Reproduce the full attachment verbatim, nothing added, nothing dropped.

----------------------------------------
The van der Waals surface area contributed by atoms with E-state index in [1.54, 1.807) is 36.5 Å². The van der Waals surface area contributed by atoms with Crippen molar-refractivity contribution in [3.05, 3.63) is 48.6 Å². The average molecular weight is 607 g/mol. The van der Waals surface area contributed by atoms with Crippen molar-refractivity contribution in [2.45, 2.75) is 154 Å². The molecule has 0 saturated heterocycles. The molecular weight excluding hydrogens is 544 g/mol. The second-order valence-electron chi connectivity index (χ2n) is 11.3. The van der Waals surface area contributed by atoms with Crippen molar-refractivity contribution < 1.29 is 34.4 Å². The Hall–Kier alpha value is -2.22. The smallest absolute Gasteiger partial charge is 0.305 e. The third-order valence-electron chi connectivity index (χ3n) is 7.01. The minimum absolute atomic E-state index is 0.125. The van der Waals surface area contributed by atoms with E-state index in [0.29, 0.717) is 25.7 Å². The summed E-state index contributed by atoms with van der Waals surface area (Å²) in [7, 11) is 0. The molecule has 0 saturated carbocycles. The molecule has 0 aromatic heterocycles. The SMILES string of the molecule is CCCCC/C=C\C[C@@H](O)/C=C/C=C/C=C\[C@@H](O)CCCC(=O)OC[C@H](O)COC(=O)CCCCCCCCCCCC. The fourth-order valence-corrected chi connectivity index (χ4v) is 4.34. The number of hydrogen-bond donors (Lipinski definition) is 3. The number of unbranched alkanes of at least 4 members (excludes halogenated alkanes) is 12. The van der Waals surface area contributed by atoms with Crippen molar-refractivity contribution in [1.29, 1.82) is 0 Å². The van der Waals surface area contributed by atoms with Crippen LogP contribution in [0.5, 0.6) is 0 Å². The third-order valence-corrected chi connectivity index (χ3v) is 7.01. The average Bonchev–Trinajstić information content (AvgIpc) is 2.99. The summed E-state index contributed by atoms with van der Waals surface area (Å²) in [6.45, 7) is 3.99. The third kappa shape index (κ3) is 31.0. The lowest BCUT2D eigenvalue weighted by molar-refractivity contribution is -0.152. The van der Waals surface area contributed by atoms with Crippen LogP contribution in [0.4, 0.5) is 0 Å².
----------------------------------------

The van der Waals surface area contributed by atoms with E-state index in [1.54, 1.807) is 36.5 Å². The van der Waals surface area contributed by atoms with Crippen molar-refractivity contribution in [3.05, 3.63) is 48.6 Å². The average molecular weight is 607 g/mol. The van der Waals surface area contributed by atoms with Crippen molar-refractivity contribution in [2.45, 2.75) is 154 Å². The molecule has 0 saturated heterocycles. The molecular weight excluding hydrogens is 544 g/mol. The second-order valence-electron chi connectivity index (χ2n) is 11.3. The van der Waals surface area contributed by atoms with Crippen molar-refractivity contribution < 1.29 is 34.4 Å². The Hall–Kier alpha value is -2.22. The smallest absolute Gasteiger partial charge is 0.305 e. The third-order valence-electron chi connectivity index (χ3n) is 7.01. The minimum absolute atomic E-state index is 0.125. The van der Waals surface area contributed by atoms with E-state index in [0.29, 0.717) is 25.7 Å². The summed E-state index contributed by atoms with van der Waals surface area (Å²) in [7, 11) is 0. The molecule has 0 saturated carbocycles. The molecule has 0 aromatic heterocycles. The SMILES string of the molecule is CCCCC/C=C\C[C@@H](O)/C=C/C=C/C=C\[C@@H](O)CCCC(=O)OC[C@H](O)COC(=O)CCCCCCCCCCCC. The fourth-order valence-corrected chi connectivity index (χ4v) is 4.34. The number of hydrogen-bond donors (Lipinski definition) is 3. The number of unbranched alkanes of at least 4 members (excludes halogenated alkanes) is 12. The van der Waals surface area contributed by atoms with Crippen molar-refractivity contribution in [1.29, 1.82) is 0 Å². The van der Waals surface area contributed by atoms with Crippen LogP contribution in [0.5, 0.6) is 0 Å². The third-order valence-corrected chi connectivity index (χ3v) is 7.01. The average Bonchev–Trinajstić information content (AvgIpc) is 2.99. The summed E-state index contributed by atoms with van der Waals surface area (Å²) in [6.45, 7) is 3.99. The third kappa shape index (κ3) is 31.0. The lowest BCUT2D eigenvalue weighted by molar-refractivity contribution is -0.152. The van der Waals surface area contributed by atoms with Crippen LogP contribution in [0.4, 0.5) is 0 Å².